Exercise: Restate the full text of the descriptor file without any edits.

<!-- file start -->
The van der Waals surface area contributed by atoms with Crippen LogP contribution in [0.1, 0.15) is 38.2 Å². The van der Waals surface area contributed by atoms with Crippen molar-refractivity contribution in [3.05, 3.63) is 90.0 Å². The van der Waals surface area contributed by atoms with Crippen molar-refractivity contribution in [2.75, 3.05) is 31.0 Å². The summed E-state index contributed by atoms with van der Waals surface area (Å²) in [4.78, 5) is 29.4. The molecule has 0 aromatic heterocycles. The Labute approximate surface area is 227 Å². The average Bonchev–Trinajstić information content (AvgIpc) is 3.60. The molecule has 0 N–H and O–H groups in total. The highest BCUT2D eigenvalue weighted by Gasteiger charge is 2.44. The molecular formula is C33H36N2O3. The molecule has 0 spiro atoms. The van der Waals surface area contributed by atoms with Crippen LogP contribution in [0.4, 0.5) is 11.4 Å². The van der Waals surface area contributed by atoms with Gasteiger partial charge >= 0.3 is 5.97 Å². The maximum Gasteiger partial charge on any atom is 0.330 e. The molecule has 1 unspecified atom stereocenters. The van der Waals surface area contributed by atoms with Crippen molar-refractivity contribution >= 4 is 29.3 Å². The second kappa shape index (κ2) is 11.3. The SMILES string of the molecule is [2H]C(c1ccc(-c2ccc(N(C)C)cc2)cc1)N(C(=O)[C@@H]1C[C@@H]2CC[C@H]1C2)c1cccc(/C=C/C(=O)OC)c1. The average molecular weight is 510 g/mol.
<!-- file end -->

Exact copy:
The van der Waals surface area contributed by atoms with Crippen LogP contribution in [0.1, 0.15) is 38.2 Å². The van der Waals surface area contributed by atoms with Crippen molar-refractivity contribution in [3.05, 3.63) is 90.0 Å². The van der Waals surface area contributed by atoms with Crippen molar-refractivity contribution in [2.75, 3.05) is 31.0 Å². The summed E-state index contributed by atoms with van der Waals surface area (Å²) in [4.78, 5) is 29.4. The molecule has 0 aromatic heterocycles. The Labute approximate surface area is 227 Å². The average Bonchev–Trinajstić information content (AvgIpc) is 3.60. The molecule has 0 N–H and O–H groups in total. The highest BCUT2D eigenvalue weighted by Gasteiger charge is 2.44. The molecular formula is C33H36N2O3. The molecule has 0 spiro atoms. The van der Waals surface area contributed by atoms with Crippen LogP contribution in [0.4, 0.5) is 11.4 Å². The van der Waals surface area contributed by atoms with Gasteiger partial charge >= 0.3 is 5.97 Å². The maximum Gasteiger partial charge on any atom is 0.330 e. The molecule has 1 unspecified atom stereocenters. The van der Waals surface area contributed by atoms with Crippen molar-refractivity contribution >= 4 is 29.3 Å². The second kappa shape index (κ2) is 11.3. The SMILES string of the molecule is [2H]C(c1ccc(-c2ccc(N(C)C)cc2)cc1)N(C(=O)[C@@H]1C[C@@H]2CC[C@H]1C2)c1cccc(/C=C/C(=O)OC)c1. The average molecular weight is 510 g/mol.